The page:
I’m actually describing events that happened over two days, but this could have all happened in a single day and I wanted to write a single post.
I went on a two-week vacation with my parents and my aunt (my mom’s older sister) from Korea. Some months ago my mother called me to ask if I could give her two weeks. Ostensibly, she wanted to take my father to Europe because he had never been and she wanted me to be their tour guide. In reality she wanted to go to Slovenia and Croatia and was using my dad as an excuse. I don’t know why she felt that she needed an excuse, but this is how it was. I was eager to go because 9 years ago a friend had gone to Slovenia and raved about it. We both loved caving and diving, so he urged me to go. As for Croatia, its popularity has been growing (especially with Game of Thrones being filmed there) and several friends had posted jealousy-inducing photos of the gorgeous waterfalls of Plitvice National Park.
As the appointed tour guide, I made all the plans. We flew to Ljubljana because it was the cheapest airport out of all the possible airports in Slovenia and Croatia. We rented a car and I drove them around for two weeks.
It was a long flight to Ljubljana from New York City, but my parents and aunt had an even longer trip because they came from Los Angeles. I met up with them at JFK to fly to Istanbul (the same airport that a few weeks later terrorists attacked – I either have the best luck in avoiding danger, but bad luck in placing myself near them) and then to Ljubljana on Turkish Airlines. We landed in Ljubljana Monday evening. I got our rental from Sixt and then drove to the AirBnB apartment near the city center.
I deliberately planned Tuesday to be a low key day since we were tired from the previous day’s traveling. We woke up late-ish and ate a leisurely breakfast. One of the things you need to know about Koreans is that Koreans love Korean food. They can’t survive without it. This isn’t a joke. I packed a large suitcase full of Korean food (microwaveable rice, dehydrated soups, ready-to-eat curry, Korean ramen, Korean noodles with black bean sauce, dried seaweed, and a large package of pickled radish). While parents and aunt have no problem with eating non-Korean food, they can’t eat it day in, day out, hence, the necessity of bringing Korean food with us. I thought I took a photo of it, but I can’t find it. I’m sad about not being able to show you how Koreans travel.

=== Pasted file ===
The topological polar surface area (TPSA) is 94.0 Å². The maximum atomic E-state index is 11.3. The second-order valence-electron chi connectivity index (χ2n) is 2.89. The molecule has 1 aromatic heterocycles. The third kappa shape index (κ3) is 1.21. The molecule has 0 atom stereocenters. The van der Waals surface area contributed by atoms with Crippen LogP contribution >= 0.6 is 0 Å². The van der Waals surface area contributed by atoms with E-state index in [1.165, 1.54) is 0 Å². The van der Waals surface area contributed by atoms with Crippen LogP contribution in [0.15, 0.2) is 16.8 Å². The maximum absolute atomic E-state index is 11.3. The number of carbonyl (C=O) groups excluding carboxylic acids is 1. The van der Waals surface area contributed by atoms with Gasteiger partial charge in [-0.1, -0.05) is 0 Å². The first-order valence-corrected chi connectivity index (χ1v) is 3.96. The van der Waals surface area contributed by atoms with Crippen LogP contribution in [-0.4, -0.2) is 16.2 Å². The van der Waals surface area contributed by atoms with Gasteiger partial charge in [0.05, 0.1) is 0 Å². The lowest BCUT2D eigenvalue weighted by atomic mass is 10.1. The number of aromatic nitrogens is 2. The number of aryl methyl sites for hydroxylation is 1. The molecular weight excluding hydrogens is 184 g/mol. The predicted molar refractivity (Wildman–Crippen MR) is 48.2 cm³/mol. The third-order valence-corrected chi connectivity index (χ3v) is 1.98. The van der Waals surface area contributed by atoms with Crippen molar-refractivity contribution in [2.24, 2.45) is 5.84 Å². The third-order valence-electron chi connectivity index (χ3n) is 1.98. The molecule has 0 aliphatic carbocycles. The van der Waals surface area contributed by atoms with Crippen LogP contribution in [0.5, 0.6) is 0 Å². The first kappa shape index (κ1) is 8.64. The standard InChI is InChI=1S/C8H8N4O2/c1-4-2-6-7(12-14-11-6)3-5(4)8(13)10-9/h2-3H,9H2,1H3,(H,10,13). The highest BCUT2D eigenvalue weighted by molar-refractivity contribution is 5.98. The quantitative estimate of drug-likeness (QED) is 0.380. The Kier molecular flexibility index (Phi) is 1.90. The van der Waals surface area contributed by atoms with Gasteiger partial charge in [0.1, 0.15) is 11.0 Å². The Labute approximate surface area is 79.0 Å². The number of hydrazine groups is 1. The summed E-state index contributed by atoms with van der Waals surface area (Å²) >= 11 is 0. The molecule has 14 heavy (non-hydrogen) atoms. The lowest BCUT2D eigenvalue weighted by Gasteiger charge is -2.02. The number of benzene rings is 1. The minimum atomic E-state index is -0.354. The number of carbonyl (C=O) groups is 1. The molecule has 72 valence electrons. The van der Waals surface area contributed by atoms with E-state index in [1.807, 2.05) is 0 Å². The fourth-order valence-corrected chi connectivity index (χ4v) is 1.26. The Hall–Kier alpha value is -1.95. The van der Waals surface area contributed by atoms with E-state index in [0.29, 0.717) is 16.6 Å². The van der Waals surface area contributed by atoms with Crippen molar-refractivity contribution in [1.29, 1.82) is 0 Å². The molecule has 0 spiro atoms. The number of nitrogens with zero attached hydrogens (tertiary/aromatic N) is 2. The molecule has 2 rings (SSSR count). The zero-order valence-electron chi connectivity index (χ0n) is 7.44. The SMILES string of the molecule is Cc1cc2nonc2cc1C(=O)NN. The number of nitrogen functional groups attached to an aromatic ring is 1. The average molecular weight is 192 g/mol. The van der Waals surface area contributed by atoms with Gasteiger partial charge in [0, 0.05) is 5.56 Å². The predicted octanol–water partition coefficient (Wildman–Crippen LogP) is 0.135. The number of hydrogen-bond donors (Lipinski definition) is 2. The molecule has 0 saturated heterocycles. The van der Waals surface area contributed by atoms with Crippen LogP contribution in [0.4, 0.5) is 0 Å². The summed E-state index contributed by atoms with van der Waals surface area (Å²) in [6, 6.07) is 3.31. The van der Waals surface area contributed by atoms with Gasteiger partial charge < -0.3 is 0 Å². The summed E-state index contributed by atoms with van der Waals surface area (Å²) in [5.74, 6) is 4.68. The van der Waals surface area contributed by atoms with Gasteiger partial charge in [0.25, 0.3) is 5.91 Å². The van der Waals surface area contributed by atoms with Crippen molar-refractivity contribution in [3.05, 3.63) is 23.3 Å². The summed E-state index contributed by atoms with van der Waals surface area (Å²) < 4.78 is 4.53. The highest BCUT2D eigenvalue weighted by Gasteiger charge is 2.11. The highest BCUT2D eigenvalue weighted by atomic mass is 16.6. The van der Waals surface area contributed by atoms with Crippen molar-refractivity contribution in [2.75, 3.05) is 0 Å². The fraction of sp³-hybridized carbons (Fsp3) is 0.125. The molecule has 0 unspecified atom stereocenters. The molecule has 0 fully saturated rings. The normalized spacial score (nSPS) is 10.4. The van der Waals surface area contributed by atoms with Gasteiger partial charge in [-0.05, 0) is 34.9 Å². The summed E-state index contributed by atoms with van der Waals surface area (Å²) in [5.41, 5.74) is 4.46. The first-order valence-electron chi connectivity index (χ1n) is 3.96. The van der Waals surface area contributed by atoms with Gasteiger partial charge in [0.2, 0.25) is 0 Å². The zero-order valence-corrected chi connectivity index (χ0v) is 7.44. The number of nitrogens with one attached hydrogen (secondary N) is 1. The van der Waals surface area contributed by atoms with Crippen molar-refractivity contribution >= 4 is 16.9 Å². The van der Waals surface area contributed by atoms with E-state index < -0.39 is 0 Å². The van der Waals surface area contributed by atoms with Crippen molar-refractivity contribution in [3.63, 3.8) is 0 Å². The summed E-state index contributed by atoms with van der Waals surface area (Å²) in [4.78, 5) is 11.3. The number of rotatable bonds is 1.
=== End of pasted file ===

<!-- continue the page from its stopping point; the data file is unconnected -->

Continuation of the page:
Ljubljana is a lovely walkable city. Because we were staying in the city center, there was no place that we couldn’t walk to. The people are cheerful, friendly, helpful, and many speak good English. The weather in early June was great – high 60s to low 70s; lovely mild weather with blue skies and sun.
Triple Bridge: There are several bridges that connect the old medieval part of Ljubljana to modern Ljubljana. The most famous one is Triple Bridge, where a group of three bridges is clustered together. The center bridge is the largest.
Dragon Bridge: Ljubljana, actually all of Slovenia, is obsessed with dragons. There are several legends involving dragons, including St. George, that are intimately involved with the Slovenia’s myths of how the country came to be. At Dragon Bridge, there are four dragons at each of the corners. A local legend says that when a virgin walks across the bridge, the tails will raise. So far, the tails have never gone up, not even for nuns. 🙂
Ljubljana Castle: It’s an 11th century castle overlooking Ljubljana. There’s a walking path that leads you up to the castle if you decide not to drive up or take the funicular. We slowly walked up enjoying the views along the way. Of course, the castle’s motif is dragons. There are different historical tours that you can take of the castle. We took the Time Travel Tour because my mother likes these sorts of things. In this tour, at different locations actors come out and pretend to be different historical figures (soldier, nun, royalty, political prisoner) speaking about their experiences. It’s kinda cheesy, but my mother loved it.